3D Modeling and Printing in History/Social Studies Classrooms: Initial Lessons and Insights
Robert Maloy, Torrey Trust, Suzan Kommers, Allison Malinowski, Irene LaRoche, University of Massachusetts Amherst, United States
CITE Journal Volume 17, Number 2, ISSN 1528-5804 Publisher: Society for Information Technology & Teacher Education, Waynesville, NC USA
This exploratory study examined the use of 3D technology by teachers and students in four middle school history/social studies classrooms. As part of a university-developed 3D Printing 4 Teaching & Learning project, teachers integrated 3D modeling and printing into curriculum topics in world geography, U.S. history, and government/civics. Multiple sets of data were collected documenting classroom implementation of 3D technology. Seven key insights emerged: Teachers and students initially found it challenging to imagine ways to use 3D printed physical objects to represent social science concepts; students found 3D printing projects were a positive, self-fulfilling way to show their ideas about history topics; teachers and students found the 3D modeling program difficult to use; 3D modeling and printing altered the teacher-as-expert/student-as-novice relationship; 3D modeling and printing changed how teaching and learning happened in history/social studies classrooms; partnering with content and technical experts was an important element of success; and some teachers shifted their thinking about the value of using 3D printing in history/social studies classes. These insights can help facilitate the integration of 3D technologies in history/social studies classrooms.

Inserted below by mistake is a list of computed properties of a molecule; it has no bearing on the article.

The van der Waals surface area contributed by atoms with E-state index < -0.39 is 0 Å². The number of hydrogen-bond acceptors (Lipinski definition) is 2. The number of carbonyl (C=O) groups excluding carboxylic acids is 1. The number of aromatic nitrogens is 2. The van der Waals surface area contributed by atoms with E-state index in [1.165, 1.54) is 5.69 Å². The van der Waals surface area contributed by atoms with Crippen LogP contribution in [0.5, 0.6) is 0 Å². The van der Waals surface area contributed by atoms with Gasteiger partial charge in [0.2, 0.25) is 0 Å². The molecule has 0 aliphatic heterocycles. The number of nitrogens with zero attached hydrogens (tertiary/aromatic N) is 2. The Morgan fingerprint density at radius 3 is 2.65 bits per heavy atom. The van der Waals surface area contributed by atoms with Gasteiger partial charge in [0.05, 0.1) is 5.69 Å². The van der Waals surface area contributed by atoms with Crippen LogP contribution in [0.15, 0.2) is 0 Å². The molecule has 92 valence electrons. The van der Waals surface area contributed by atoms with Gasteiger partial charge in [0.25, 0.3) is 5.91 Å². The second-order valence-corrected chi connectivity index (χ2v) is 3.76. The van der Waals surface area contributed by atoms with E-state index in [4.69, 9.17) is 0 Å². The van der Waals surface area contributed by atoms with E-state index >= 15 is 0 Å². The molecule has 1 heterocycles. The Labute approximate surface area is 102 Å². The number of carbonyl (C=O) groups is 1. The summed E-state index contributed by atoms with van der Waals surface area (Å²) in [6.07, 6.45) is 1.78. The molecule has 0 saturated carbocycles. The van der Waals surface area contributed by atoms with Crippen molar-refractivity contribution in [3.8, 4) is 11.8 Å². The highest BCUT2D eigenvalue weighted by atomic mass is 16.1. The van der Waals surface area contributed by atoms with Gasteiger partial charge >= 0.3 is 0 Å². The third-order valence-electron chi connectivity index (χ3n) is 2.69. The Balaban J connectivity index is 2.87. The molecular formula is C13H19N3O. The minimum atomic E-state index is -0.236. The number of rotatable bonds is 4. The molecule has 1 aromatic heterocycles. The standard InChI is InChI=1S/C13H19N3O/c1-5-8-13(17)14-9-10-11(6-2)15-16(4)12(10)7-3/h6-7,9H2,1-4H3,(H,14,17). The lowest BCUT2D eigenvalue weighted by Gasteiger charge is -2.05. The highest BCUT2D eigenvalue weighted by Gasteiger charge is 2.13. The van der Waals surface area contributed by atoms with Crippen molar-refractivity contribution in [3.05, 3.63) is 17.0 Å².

Maloy, R., Trust, T., Kommers, S., Malinowski, A. & LaRoche, I. (2017). 3D Modeling and Printing in History/Social Studies Classrooms: Initial Lessons and Insights. Contemporary Issues in Technology and Teacher Education, 17(2), 229-249. Waynesville, NC USA: Society for Information Technology & Teacher Education.
© 2017 Society for Information Technology & Teacher Education
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Marlo Steed, Faculty of Education, University of Lethbridge, Canada
EdMedia + Innovate Learning 2018 (Jun 25, 2018) pp. 2391–2396
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